The company is fresh off the launch of its System Data Protection Manager, which sits atop that Windows Server platform and provides near CDP, backing up byte-level changes.
DPM continually logs changes, but replicates data at most only once per hour, leaving as much as an hour of data vulnerable to loss.
Microsoft Senior Vice President Bob Muglia said the way vendors have been portraying CDP -- the practice of backing up and recovering data to disk from any point in time -- is somewhat of a misnomer at this point.
''This moniker of CDP is somewhat of a misnomer at the moment, because nobody really provides the ability to restore from any point in time for files,'' Muglia told internetnews.com.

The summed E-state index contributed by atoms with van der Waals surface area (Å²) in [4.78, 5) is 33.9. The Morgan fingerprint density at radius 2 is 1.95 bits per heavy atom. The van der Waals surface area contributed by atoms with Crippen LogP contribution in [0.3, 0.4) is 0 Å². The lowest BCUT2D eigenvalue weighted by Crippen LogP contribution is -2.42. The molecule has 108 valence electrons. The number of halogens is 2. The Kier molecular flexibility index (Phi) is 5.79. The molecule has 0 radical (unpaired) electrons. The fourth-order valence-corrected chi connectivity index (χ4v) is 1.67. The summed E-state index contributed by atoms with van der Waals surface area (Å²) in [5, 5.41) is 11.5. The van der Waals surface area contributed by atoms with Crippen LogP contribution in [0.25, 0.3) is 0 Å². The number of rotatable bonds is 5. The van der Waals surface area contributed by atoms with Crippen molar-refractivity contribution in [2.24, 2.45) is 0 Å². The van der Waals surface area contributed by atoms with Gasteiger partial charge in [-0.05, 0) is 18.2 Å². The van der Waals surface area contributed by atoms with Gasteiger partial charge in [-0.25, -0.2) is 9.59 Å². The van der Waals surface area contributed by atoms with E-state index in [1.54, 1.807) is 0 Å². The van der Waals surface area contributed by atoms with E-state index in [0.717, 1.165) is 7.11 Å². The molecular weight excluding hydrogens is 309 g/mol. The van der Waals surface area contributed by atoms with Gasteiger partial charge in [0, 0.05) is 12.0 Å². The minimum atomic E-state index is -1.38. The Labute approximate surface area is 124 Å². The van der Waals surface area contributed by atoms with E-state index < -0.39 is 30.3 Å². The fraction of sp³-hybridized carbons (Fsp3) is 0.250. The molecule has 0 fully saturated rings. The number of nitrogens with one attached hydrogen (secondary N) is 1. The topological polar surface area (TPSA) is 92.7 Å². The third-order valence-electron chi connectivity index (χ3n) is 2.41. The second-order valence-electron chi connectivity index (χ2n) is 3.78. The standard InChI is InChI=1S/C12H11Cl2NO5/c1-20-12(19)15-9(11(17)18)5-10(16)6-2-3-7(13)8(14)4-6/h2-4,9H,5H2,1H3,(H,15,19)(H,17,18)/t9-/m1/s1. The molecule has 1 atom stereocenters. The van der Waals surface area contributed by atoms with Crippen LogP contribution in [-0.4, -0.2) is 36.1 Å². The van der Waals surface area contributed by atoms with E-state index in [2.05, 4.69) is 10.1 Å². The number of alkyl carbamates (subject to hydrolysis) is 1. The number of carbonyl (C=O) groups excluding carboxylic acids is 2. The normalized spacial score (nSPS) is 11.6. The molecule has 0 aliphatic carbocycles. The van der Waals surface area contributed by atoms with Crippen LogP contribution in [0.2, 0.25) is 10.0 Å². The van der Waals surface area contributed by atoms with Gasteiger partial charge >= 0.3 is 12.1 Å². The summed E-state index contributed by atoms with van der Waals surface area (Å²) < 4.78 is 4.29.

''And it may not even make sense. The feedback we get from customers is that that's not really an interesting scenario. Customers say several times a day is the most they want to do restores, and we provide more than that.''
But he also said Microsoft could look to offer CDP vis-a-vis DPM in the future as the company builds out its storage offerings atop the Windows platform.